Melanin concentrating hormone (MCH): A novel neural pathway for regulation of GnRH neurons

Patricia S. Williamson-Hughes, Kevin Grove, M (Susan) Smith

    Research output: Contribution to journalArticle

    40 Citations (Scopus)

    Abstract

    The link between the state of energy balance and reproductive function is well known. Thus, signals denoting negative energy balance and the accompanying hyperphagic drive are likely to be factors in the suppression of gonadotropin releasing hormone (GnRH) activity. We have previously found that appetite-regulating systems, such as neuropeptide Y (NPY) in the arcuate nucleus (ARH) and orexin in the lateral hypothalamic area (LHA), send fiber projections that come in close apposition with GnRH neurons. Furthermore, the appropriate receptors, NPY Y5 and OR-1, respectively, are coexpressed on GnRH neurons, providing neuroanatomical evidence for a direct link between the NPY and orexin systems and GnRH neurons. Therefore, these orexigenic neuropeptide systems are potential candidates that convey information about energy balance to GnRH neurons. The current studies focused on melanin concentrating hormone (MCH), another orexigenic neuropeptide system located in the LHA that is sensitive to energy balance. The results showed that MCH fiber projections came in close apposition with approximately 85-90% of GnRH cell bodies throughout the preoptic area and anterior hypothalamic area in the rat. In addition, the MCH receptor (MCHR1) was coexpressed on about 50-55% of GnRH neurons. These findings present evidence for a possible direct neuroanatomical pathway by which MCH may play a role in the regulation of GnRH neuronal function. Thus, MCH is another potential signal that may serve to integrate energy balance and reproductive function.

    Original languageEnglish (US)
    Pages (from-to)117-124
    Number of pages8
    JournalBrain Research
    Volume1041
    Issue number2
    DOIs
    StatePublished - Apr 18 2005

    Fingerprint

    Neural Pathways
    Gonadotropin-Releasing Hormone
    Neurons
    Lateral Hypothalamic Area
    Neuropeptide Y
    Neuropeptides
    Anterior Hypothalamic Nucleus
    Neuropeptide Y Receptors
    Arcuate Nucleus of Hypothalamus
    Preoptic Area
    melanin-concentrating hormone
    Appetite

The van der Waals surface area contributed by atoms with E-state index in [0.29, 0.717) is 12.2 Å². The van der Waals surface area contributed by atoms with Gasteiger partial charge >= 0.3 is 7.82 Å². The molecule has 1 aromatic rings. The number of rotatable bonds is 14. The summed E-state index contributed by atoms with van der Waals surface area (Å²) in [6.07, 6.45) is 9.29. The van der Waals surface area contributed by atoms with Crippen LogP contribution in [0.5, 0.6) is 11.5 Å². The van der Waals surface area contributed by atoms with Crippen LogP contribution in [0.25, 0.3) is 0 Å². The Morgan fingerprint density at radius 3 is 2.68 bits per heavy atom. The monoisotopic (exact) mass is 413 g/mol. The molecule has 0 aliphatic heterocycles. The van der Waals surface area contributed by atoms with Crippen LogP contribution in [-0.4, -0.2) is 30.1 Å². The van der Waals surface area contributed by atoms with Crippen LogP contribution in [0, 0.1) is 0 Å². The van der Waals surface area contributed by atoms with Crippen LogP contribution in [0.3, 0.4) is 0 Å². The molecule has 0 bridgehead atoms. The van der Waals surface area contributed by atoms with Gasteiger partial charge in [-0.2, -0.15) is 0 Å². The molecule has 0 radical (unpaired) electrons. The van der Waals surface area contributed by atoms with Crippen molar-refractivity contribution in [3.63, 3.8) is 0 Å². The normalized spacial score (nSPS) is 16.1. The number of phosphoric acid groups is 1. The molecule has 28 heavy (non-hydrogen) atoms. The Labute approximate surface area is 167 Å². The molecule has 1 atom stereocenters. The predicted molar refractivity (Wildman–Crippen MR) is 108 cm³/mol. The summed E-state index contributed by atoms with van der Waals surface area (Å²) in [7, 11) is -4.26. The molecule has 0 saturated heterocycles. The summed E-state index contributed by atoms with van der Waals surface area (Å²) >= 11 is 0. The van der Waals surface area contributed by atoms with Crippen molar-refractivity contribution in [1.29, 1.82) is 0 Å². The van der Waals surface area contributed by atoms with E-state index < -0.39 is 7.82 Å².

Keywords

    • Confocal microscopy
    • GnRH
    • Immunofluorescence
    • MCH
    • MCHR1
    • Neuroanatomy

    ASJC Scopus subject areas

    • Neuroscience(all)

    Cite this

    Melanin concentrating hormone (MCH) : A novel neural pathway for regulation of GnRH neurons. / Williamson-Hughes, Patricia S.; Grove, Kevin; Smith, M (Susan).

    In: Brain Research, Vol. 1041, No. 2, 18.04.2005, p. 117-124.

    Research output: Contribution to journalArticle

    Williamson-Hughes, Patricia S. ; Grove, Kevin ; Smith, M (Susan). / Melanin concentrating hormone (MCH) : A novel neural pathway for regulation of GnRH neurons. In: Brain Research. 2005 ; Vol. 1041, No. 2. pp. 117-124.
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    abstract = "The link between the state of energy balance and reproductive function is well known. Thus, signals denoting negative energy balance and the accompanying hyperphagic drive are likely to be factors in the suppression of gonadotropin releasing hormone (GnRH) activity. We have previously found that appetite-regulating systems, such as neuropeptide Y (NPY) in the arcuate nucleus (ARH) and orexin in the lateral hypothalamic area (LHA), send fiber projections that come in close apposition with GnRH neurons. Furthermore, the appropriate receptors, NPY Y5 and OR-1, respectively, are coexpressed on GnRH neurons, providing neuroanatomical evidence for a direct link between the NPY and orexin systems and GnRH neurons. Therefore, these orexigenic neuropeptide systems are potential candidates that convey information about energy balance to GnRH neurons. The current studies focused on melanin concentrating hormone (MCH), another orexigenic neuropeptide system located in the LHA that is sensitive to energy balance. The results showed that MCH fiber projections came in close apposition with approximately 85-90{\%} of GnRH cell bodies throughout the preoptic area and anterior hypothalamic area in the rat. In addition, the MCH receptor (MCHR1) was coexpressed on about 50-55{\%} of GnRH neurons. These findings present evidence for a possible direct neuroanatomical pathway by which MCH may play a role in the regulation of GnRH neuronal function. Thus, MCH is another potential signal that may serve to integrate energy balance and reproductive function.",
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